3. Dangling Modifiers. Got a word or phrase that has been separated from the word it is modifying or describing? Then you’ve got a misplaced or dangling modifier. Here’s an example: After finishing the project, the day felt more relaxing. It should be: After finishing the project, she felt the day was more relaxing. Because “After finishing the project” doesn’t modify “the day.”

  4. Unparallel structure. This typically happens with paired constructions or a series. For instance in a list of activities, make sure all start similarly—not one with a verb, one with a noun and one with an adjective. Here’s an example of parallel construction done correctly:

    Meet expectations

    Generate new business

    Make monthly quotas

  5. Me to start a sentence, I to end one. These are errors that happen a lot. You know “I” is wrong if you take the other person’s name out. Wrong: He went with Carl and I. Because you wouldn’t say He went with I. Same goes for me at the beginning of a sentence. Wrong: Me and Joy started a pottery class. Because you wouldn’t say Me started a pottery class.

Old City, New World


Enjoy the European atmosphere of Quebec’s capital.

Want to truly take in the beauty of Montreal? Head to the Belvedere observatory up Mont-Royal for a panoramic view of the city’s skyline. Hopefully you’ve worked up an appetite, because Montreal is a city for foodies. Be sure to partake of regional specialties like poutine or Montreal-style pastrami, and hit up one of the city’s two main markets: Jean-Talon and Atwater. There’s also plenty of history and architecture to view, whether it’s the gothic Notre-Dame Basilica, the charm of Old-Montreal or the artsy Plateau neighborhood.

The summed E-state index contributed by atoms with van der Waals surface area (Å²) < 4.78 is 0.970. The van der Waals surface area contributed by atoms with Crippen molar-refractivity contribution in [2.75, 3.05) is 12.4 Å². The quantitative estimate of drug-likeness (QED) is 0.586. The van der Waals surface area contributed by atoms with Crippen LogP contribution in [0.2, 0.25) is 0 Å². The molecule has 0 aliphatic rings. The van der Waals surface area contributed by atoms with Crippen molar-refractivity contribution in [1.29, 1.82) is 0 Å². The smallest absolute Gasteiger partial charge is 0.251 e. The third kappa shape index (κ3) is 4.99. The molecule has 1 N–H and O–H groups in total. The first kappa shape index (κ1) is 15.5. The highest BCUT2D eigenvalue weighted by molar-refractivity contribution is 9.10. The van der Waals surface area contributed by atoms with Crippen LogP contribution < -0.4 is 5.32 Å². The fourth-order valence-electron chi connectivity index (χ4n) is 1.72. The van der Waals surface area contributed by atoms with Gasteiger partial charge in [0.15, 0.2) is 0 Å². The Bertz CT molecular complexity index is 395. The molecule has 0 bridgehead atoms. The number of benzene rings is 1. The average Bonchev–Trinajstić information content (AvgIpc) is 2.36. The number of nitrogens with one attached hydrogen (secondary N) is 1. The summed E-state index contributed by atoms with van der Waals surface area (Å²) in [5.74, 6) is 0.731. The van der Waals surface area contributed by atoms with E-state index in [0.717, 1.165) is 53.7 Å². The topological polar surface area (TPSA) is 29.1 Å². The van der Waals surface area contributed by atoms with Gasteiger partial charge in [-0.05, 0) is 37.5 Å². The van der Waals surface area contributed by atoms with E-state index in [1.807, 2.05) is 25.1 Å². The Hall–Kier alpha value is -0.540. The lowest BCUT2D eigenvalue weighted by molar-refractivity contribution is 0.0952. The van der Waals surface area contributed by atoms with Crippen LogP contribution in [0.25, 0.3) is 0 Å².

Narrow AI and the Future of Marketing


What is narrow AI, and how will it impact your marketing careers? Is Narrow AI coming for your job?

There are two types of artificial intelligence—Strong AI, which can learn new things and adapt and is dramatized in movies, and Narrow AI, which concentrates on the completion of one, specific task. Narrow AI has the potential to both positively impact marketing, while negatively affecting those who work in the industry.

Narrow AI’s Pros

What makes Narrow AI appealing is the ability it has to do focused tasks. In marketing, like many industries, this offers the potential for helping companies be more efficient and save money. For example, AI is helping marketers create more fine-tuned customer segmentation. This is great because consumers are demanding more personalized information. With AI’s help, marketers can narrow down customer groups and really figure out what each segment wants, and then they can work to meet that desire.

AI offers marketers a tremendous advantage in processing data, allowing them to focus on staying up-to-date on what consumers want. AI has and will continue to play a powerful role in digital marketing in particular, thanks to its ability to modify user experience and for its enhanced ROI capabilities.

Narrow AI’s Cons

The downside of all this is that typically cost-savings comes from not paying an employee to do something. So rather than have a person figure out what a particular consumer segment is motivated by, an algorithm will be doing that job.

Coupled with this is the concern that marketers will become disenfranchised as a result of the increase in AI’s influence in their careers. If a consumer can’t tell the difference between work generated by AI and work created by a human, what’s the emotional fallout for the employee?

 Does this mean AI will steal your marketing job? Not exactly. Like many industries impacted by technology, some jobs will be lost, but others may be gained. The key in today’s working world seems to be adaptability.